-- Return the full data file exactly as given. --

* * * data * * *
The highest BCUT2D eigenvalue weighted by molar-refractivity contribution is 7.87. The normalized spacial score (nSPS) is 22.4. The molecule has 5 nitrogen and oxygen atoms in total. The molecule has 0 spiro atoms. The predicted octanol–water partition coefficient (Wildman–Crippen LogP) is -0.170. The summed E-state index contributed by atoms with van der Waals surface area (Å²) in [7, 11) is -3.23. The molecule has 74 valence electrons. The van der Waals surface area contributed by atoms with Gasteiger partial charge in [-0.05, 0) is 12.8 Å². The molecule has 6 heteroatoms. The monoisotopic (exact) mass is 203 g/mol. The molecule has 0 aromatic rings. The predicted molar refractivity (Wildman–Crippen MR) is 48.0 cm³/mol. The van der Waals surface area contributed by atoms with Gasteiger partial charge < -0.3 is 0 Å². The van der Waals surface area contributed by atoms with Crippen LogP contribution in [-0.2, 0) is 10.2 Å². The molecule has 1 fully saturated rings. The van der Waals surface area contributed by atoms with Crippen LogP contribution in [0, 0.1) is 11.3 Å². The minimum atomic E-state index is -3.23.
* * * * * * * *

The highest BCUT2D eigenvalue weighted by molar-refractivity contribution is 7.87. The normalized spacial score (nSPS) is 22.4. The molecule has 5 nitrogen and oxygen atoms in total. The molecule has 0 spiro atoms. The predicted octanol–water partition coefficient (Wildman–Crippen LogP) is -0.170. The summed E-state index contributed by atoms with van der Waals surface area (Å²) in [7, 11) is -3.23. The molecule has 74 valence electrons. The van der Waals surface area contributed by atoms with Gasteiger partial charge in [-0.05, 0) is 12.8 Å². The molecule has 6 heteroatoms. The monoisotopic (exact) mass is 203 g/mol. The molecule has 0 aromatic rings. The predicted molar refractivity (Wildman–Crippen MR) is 48.0 cm³/mol. The van der Waals surface area contributed by atoms with Gasteiger partial charge < -0.3 is 0 Å². The van der Waals surface area contributed by atoms with Crippen LogP contribution in [-0.2, 0) is 10.2 Å². The molecule has 1 fully saturated rings. The van der Waals surface area contributed by atoms with Crippen LogP contribution in [0, 0.1) is 11.3 Å². The minimum atomic E-state index is -3.23.